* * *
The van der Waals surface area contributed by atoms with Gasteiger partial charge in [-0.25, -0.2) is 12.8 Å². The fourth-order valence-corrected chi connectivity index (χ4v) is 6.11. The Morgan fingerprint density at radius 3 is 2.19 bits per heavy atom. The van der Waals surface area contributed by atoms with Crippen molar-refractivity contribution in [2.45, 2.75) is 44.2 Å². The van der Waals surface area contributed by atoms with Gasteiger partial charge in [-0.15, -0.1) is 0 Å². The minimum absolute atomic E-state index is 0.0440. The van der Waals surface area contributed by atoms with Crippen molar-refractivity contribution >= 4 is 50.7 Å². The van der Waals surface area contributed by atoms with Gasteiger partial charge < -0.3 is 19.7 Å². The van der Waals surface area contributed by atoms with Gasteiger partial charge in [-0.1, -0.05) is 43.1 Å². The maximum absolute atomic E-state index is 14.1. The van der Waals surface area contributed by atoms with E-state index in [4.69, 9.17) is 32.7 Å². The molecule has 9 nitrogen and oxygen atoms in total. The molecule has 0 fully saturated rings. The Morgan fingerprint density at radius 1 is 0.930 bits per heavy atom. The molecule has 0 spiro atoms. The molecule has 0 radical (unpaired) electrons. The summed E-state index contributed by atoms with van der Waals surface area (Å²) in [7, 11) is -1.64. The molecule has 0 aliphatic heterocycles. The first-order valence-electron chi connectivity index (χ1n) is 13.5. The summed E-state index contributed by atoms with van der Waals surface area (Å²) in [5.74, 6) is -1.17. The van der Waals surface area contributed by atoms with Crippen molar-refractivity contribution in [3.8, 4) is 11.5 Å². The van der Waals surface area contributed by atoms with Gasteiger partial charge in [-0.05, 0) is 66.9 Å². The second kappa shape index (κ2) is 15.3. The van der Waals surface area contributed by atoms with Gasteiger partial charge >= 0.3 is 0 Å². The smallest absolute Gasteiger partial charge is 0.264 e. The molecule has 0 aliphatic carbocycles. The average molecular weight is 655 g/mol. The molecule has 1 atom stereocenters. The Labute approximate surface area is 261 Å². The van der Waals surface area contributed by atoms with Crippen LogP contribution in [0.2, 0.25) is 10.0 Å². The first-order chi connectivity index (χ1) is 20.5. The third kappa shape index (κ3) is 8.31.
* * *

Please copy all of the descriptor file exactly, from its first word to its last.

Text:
The van der Waals surface area contributed by atoms with Gasteiger partial charge in [-0.25, -0.2) is 12.8 Å². The fourth-order valence-corrected chi connectivity index (χ4v) is 6.11. The Morgan fingerprint density at radius 3 is 2.19 bits per heavy atom. The van der Waals surface area contributed by atoms with Crippen molar-refractivity contribution in [2.45, 2.75) is 44.2 Å². The van der Waals surface area contributed by atoms with Gasteiger partial charge in [-0.15, -0.1) is 0 Å². The minimum absolute atomic E-state index is 0.0440. The van der Waals surface area contributed by atoms with Crippen molar-refractivity contribution >= 4 is 50.7 Å². The van der Waals surface area contributed by atoms with Gasteiger partial charge < -0.3 is 19.7 Å². The van der Waals surface area contributed by atoms with Gasteiger partial charge in [-0.1, -0.05) is 43.1 Å². The maximum absolute atomic E-state index is 14.1. The van der Waals surface area contributed by atoms with E-state index in [4.69, 9.17) is 32.7 Å². The molecule has 9 nitrogen and oxygen atoms in total. The molecule has 0 fully saturated rings. The Morgan fingerprint density at radius 1 is 0.930 bits per heavy atom. The molecule has 0 spiro atoms. The molecule has 0 radical (unpaired) electrons. The summed E-state index contributed by atoms with van der Waals surface area (Å²) in [7, 11) is -1.64. The molecule has 0 aliphatic heterocycles. The first-order valence-electron chi connectivity index (χ1n) is 13.5. The summed E-state index contributed by atoms with van der Waals surface area (Å²) in [5.74, 6) is -1.17. The van der Waals surface area contributed by atoms with Crippen molar-refractivity contribution in [3.8, 4) is 11.5 Å². The van der Waals surface area contributed by atoms with Gasteiger partial charge in [-0.05, 0) is 66.9 Å². The second kappa shape index (κ2) is 15.3. The van der Waals surface area contributed by atoms with Gasteiger partial charge >= 0.3 is 0 Å². The smallest absolute Gasteiger partial charge is 0.264 e. The molecule has 0 aliphatic carbocycles. The average molecular weight is 655 g/mol. The molecule has 1 atom stereocenters. The Labute approximate surface area is 261 Å². The van der Waals surface area contributed by atoms with Crippen LogP contribution in [0.2, 0.25) is 10.0 Å². The first-order chi connectivity index (χ1) is 20.5. The third kappa shape index (κ3) is 8.31.